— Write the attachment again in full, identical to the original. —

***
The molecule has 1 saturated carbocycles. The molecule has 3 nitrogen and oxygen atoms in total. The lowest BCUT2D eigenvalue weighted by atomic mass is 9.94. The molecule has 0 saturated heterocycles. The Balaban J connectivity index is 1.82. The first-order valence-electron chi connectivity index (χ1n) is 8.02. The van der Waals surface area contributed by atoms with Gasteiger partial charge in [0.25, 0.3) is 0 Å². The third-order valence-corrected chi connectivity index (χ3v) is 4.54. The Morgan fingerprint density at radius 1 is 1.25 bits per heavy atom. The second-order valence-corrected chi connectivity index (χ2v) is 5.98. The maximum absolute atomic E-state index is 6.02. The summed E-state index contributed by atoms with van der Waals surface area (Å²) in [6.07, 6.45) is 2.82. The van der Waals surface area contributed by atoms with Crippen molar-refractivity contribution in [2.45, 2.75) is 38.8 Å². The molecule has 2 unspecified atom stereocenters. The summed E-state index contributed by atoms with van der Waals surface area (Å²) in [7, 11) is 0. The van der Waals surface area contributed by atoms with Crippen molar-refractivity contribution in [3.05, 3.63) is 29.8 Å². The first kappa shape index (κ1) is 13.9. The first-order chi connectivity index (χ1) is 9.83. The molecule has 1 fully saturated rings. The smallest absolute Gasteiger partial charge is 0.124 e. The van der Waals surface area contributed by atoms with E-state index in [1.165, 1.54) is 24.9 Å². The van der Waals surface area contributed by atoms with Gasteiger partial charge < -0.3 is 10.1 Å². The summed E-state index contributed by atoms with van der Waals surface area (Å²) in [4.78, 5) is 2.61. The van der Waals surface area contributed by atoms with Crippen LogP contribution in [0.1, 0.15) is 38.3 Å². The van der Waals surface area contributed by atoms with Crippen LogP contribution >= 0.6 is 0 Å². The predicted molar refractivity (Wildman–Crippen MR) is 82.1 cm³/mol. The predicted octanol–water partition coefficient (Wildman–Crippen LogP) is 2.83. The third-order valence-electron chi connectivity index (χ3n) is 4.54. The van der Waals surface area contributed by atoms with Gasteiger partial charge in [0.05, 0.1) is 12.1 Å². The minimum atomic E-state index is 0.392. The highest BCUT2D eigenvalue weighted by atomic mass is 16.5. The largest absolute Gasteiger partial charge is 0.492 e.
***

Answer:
The molecule has 1 saturated carbocycles. The molecule has 3 nitrogen and oxygen atoms in total. The lowest BCUT2D eigenvalue weighted by atomic mass is 9.94. The molecule has 0 saturated heterocycles. The Balaban J connectivity index is 1.82. The first-order valence-electron chi connectivity index (χ1n) is 8.02. The van der Waals surface area contributed by atoms with Gasteiger partial charge in [0.25, 0.3) is 0 Å². The third-order valence-corrected chi connectivity index (χ3v) is 4.54. The Morgan fingerprint density at radius 1 is 1.25 bits per heavy atom. The second-order valence-corrected chi connectivity index (χ2v) is 5.98. The maximum absolute atomic E-state index is 6.02. The summed E-state index contributed by atoms with van der Waals surface area (Å²) in [6.07, 6.45) is 2.82. The van der Waals surface area contributed by atoms with Crippen molar-refractivity contribution in [2.45, 2.75) is 38.8 Å². The molecule has 2 unspecified atom stereocenters. The summed E-state index contributed by atoms with van der Waals surface area (Å²) in [7, 11) is 0. The van der Waals surface area contributed by atoms with Crippen molar-refractivity contribution in [3.05, 3.63) is 29.8 Å². The first kappa shape index (κ1) is 13.9. The first-order chi connectivity index (χ1) is 9.83. The molecule has 1 fully saturated rings. The smallest absolute Gasteiger partial charge is 0.124 e. The van der Waals surface area contributed by atoms with E-state index in [1.165, 1.54) is 24.9 Å². The van der Waals surface area contributed by atoms with Gasteiger partial charge < -0.3 is 10.1 Å². The summed E-state index contributed by atoms with van der Waals surface area (Å²) in [4.78, 5) is 2.61. The van der Waals surface area contributed by atoms with Crippen LogP contribution in [0.1, 0.15) is 38.3 Å². The van der Waals surface area contributed by atoms with Crippen LogP contribution >= 0.6 is 0 Å². The predicted molar refractivity (Wildman–Crippen MR) is 82.1 cm³/mol. The predicted octanol–water partition coefficient (Wildman–Crippen LogP) is 2.83. The third-order valence-electron chi connectivity index (χ3n) is 4.54. The van der Waals surface area contributed by atoms with Gasteiger partial charge in [0.05, 0.1) is 12.1 Å². The minimum atomic E-state index is 0.392. The highest BCUT2D eigenvalue weighted by atomic mass is 16.5. The largest absolute Gasteiger partial charge is 0.492 e.